What Happens if You're Caught Driving Without a License?

What Happens if You're Caught Driving Without a License?

Many Californians have driver's licenses. Every year, 8.25 million driver's licenses and IDs are issued by the California Department of Motor Vehicles. California's public transportation system isn't always sufficient in some areas and private transport, while increasing in popularity and access, can be expensive. Without a driver's license, being competitive in the job market is hard and you may miss out on good opportunities because you can't commute. Driving without a license is possible but extremely risky. State and federal law prohibits driving a motor vehicle without a valid driver's license on roads or off-street parking lots. If caught driving without a driver's license, you may be charged with a misdemeanor and it will show up on your criminal record. While it doesn't seem like that big of a deal, it can reflect poorly on you if you get more driving related charges down the road. It isn't just driving with out a license on your person that will land you in trouble; your license must be valid and approved for your residence (be it California or another issuing authority) and reflect the type of vehicle you are permitted to drive. For example, commercial drivers must have a commercial license. Similarly, if you are driving a motorcycle without a valid endorsement, you will be given an infraction. Simply forgetting or losing your driver's license is not enough to land you a criminal record however driving despite not having a valid license is. If you had a valid license but did not have it on you when asked by a police officer, you will be given an infraction, which can later be dismissed if you provide proof of your license; valid at the time you were pulled over. If you are driving while you know your license has expired, is not updated for your current residence, if you have never had a license or are simply unable to obtain a driver's license, you can be charged with a misdemeanor. Similarly, if you drive outside the restriction guidelines of your restricted suspended license, you can be charged in the same manner. For example, if you drive anywhere other than work and your alcohol education classes while under a DUI restricted suspension, the penalties are similar for driving with a fully suspended license. While these consequences seem harsh, they are really aimed at making the roads safer. California laws on licensing try to account for those who drive anyways with a suspended or revoked license. Drivers who have their licenses suspended or revoked are often considered unsafe or high-risk drivers, so keeping them off the road is important. Driver's licenses can be suspended or revoked from getting a DUI, driving recklessly or being a habitual traffic offender, to name a few applicable scenarios. According to the reason why your license was suspended, your suspension period will generally increase; you may face additional jail time and increased fees and penalties. If you knowingly drive with a suspended or revoked license, you could face up to six months in jail in addition to a fine ranging from $300-$1000 or both, even on your first offense. For a second offense, you may face between 30 days and one year in jail and a fine of between $500 and $2,000. Habitual traffic offenders may face even harsher penalties. If you have been charged with driving on a suspended license but never received notice of your suspension, contact an experienced criminal defense attorney for help on navigating the process of contesting the suspension. You cannot be charged with driving with a suspended license unless you knew about the suspension or revocation. Unfortunately, you can still face charges for driving without a valid license even if you did not know your license was invalid. It is generally assumed the license holder has knowledge of his or her license status. If you are facing charges of driving with a suspended or revoked license and, at the time of the infraction, did not have knowledge of the suspension, you can provide evidence in court suggesting you did not knowingly drive on a suspended or revoked license. In addition to any charges, your vehicle may also be impounded if you are found to be driving without a license for a standard period of 30 days. It is clear that California takes driving without a valid driver's license or driving while on a suspended or revoked very seriously and those who do so and are caught face criminal charges. It is important to take action if you are facing these charges and do all you can to fight for your driving privileges.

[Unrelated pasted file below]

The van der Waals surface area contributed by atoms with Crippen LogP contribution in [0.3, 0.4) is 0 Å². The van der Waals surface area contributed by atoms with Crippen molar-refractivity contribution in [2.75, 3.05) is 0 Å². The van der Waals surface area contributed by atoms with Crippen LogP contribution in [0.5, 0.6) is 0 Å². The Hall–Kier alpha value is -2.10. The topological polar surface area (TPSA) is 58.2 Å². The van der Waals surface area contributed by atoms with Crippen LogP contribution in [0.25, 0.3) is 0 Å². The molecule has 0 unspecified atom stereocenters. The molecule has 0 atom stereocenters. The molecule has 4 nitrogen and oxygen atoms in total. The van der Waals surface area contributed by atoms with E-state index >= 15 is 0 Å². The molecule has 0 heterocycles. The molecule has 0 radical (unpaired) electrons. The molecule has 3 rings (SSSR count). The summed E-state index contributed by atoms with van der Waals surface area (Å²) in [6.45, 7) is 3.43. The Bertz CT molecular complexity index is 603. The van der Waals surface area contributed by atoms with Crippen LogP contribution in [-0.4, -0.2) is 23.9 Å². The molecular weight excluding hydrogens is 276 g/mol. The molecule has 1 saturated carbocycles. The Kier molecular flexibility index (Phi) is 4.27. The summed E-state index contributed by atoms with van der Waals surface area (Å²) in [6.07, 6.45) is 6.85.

Have you or a loved one been caught driving with out a license? Contact attorney Christopher Martens and his legal team. Experienced in criminal defense, our Visalia area legal team can ensure you take the right steps towards getting your license back and getting you back on the road. Call our offices at 559-967-7386 or email us at MartensLaw@gmail.com for a free consultation.

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